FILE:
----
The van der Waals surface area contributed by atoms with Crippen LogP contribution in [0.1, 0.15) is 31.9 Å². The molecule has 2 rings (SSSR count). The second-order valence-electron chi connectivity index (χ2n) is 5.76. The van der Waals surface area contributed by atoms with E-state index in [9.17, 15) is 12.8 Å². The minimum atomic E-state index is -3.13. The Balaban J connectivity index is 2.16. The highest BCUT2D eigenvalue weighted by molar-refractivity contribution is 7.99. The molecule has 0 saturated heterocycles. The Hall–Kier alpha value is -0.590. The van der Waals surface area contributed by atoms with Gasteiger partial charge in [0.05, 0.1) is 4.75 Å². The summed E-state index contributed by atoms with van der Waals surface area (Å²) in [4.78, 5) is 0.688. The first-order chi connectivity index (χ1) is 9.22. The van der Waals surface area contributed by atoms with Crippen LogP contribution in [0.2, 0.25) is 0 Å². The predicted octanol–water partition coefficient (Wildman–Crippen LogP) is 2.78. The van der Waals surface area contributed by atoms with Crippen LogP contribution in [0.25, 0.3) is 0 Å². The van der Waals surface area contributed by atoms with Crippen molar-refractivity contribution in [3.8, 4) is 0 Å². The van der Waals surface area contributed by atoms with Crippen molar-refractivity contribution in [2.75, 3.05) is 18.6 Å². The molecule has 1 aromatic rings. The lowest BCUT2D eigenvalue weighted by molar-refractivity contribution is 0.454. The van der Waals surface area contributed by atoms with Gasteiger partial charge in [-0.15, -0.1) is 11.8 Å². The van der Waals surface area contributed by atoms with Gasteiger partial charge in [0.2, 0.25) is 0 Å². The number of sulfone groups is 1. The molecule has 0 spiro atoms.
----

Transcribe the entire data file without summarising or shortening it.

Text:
The van der Waals surface area contributed by atoms with Crippen LogP contribution in [0.1, 0.15) is 31.9 Å². The molecule has 2 rings (SSSR count). The second-order valence-electron chi connectivity index (χ2n) is 5.76. The van der Waals surface area contributed by atoms with E-state index in [9.17, 15) is 12.8 Å². The minimum atomic E-state index is -3.13. The Balaban J connectivity index is 2.16. The highest BCUT2D eigenvalue weighted by molar-refractivity contribution is 7.99. The molecule has 0 saturated heterocycles. The Hall–Kier alpha value is -0.590. The van der Waals surface area contributed by atoms with Gasteiger partial charge in [0.05, 0.1) is 4.75 Å². The summed E-state index contributed by atoms with van der Waals surface area (Å²) in [4.78, 5) is 0.688. The first-order chi connectivity index (χ1) is 9.22. The van der Waals surface area contributed by atoms with Crippen LogP contribution in [0.2, 0.25) is 0 Å². The predicted octanol–water partition coefficient (Wildman–Crippen LogP) is 2.78. The van der Waals surface area contributed by atoms with Crippen LogP contribution in [0.25, 0.3) is 0 Å². The van der Waals surface area contributed by atoms with Crippen molar-refractivity contribution in [3.8, 4) is 0 Å². The van der Waals surface area contributed by atoms with Crippen molar-refractivity contribution in [2.75, 3.05) is 18.6 Å². The molecule has 1 aromatic rings. The lowest BCUT2D eigenvalue weighted by molar-refractivity contribution is 0.454. The van der Waals surface area contributed by atoms with Gasteiger partial charge in [-0.15, -0.1) is 11.8 Å². The van der Waals surface area contributed by atoms with Gasteiger partial charge in [0.2, 0.25) is 0 Å². The number of sulfone groups is 1. The molecule has 0 spiro atoms.